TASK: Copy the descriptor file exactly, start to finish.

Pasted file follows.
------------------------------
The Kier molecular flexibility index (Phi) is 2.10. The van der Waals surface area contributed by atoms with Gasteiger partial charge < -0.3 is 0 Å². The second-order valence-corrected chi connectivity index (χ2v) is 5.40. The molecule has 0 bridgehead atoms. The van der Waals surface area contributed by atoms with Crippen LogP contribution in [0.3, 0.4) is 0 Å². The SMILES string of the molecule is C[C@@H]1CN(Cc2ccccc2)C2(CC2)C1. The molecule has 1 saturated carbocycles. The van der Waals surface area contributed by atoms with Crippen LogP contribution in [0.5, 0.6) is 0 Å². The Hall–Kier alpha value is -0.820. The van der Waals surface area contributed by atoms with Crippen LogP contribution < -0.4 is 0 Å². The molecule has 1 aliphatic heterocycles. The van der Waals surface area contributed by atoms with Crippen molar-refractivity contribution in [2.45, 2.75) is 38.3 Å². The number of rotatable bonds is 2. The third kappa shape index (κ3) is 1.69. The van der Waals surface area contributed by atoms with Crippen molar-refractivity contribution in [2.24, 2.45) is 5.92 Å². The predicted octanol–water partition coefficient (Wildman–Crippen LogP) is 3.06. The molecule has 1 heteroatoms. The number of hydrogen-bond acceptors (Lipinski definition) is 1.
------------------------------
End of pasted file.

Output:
The Kier molecular flexibility index (Phi) is 2.10. The van der Waals surface area contributed by atoms with Gasteiger partial charge < -0.3 is 0 Å². The second-order valence-corrected chi connectivity index (χ2v) is 5.40. The molecule has 0 bridgehead atoms. The van der Waals surface area contributed by atoms with Crippen LogP contribution in [0.3, 0.4) is 0 Å². The SMILES string of the molecule is C[C@@H]1CN(Cc2ccccc2)C2(CC2)C1. The molecule has 1 saturated carbocycles. The van der Waals surface area contributed by atoms with Crippen LogP contribution in [0.5, 0.6) is 0 Å². The Hall–Kier alpha value is -0.820. The van der Waals surface area contributed by atoms with Crippen LogP contribution < -0.4 is 0 Å². The molecule has 1 aliphatic heterocycles. The van der Waals surface area contributed by atoms with Crippen molar-refractivity contribution in [2.45, 2.75) is 38.3 Å². The number of rotatable bonds is 2. The third kappa shape index (κ3) is 1.69. The van der Waals surface area contributed by atoms with Crippen molar-refractivity contribution in [2.24, 2.45) is 5.92 Å². The predicted octanol–water partition coefficient (Wildman–Crippen LogP) is 3.06. The molecule has 1 heteroatoms. The number of hydrogen-bond acceptors (Lipinski definition) is 1.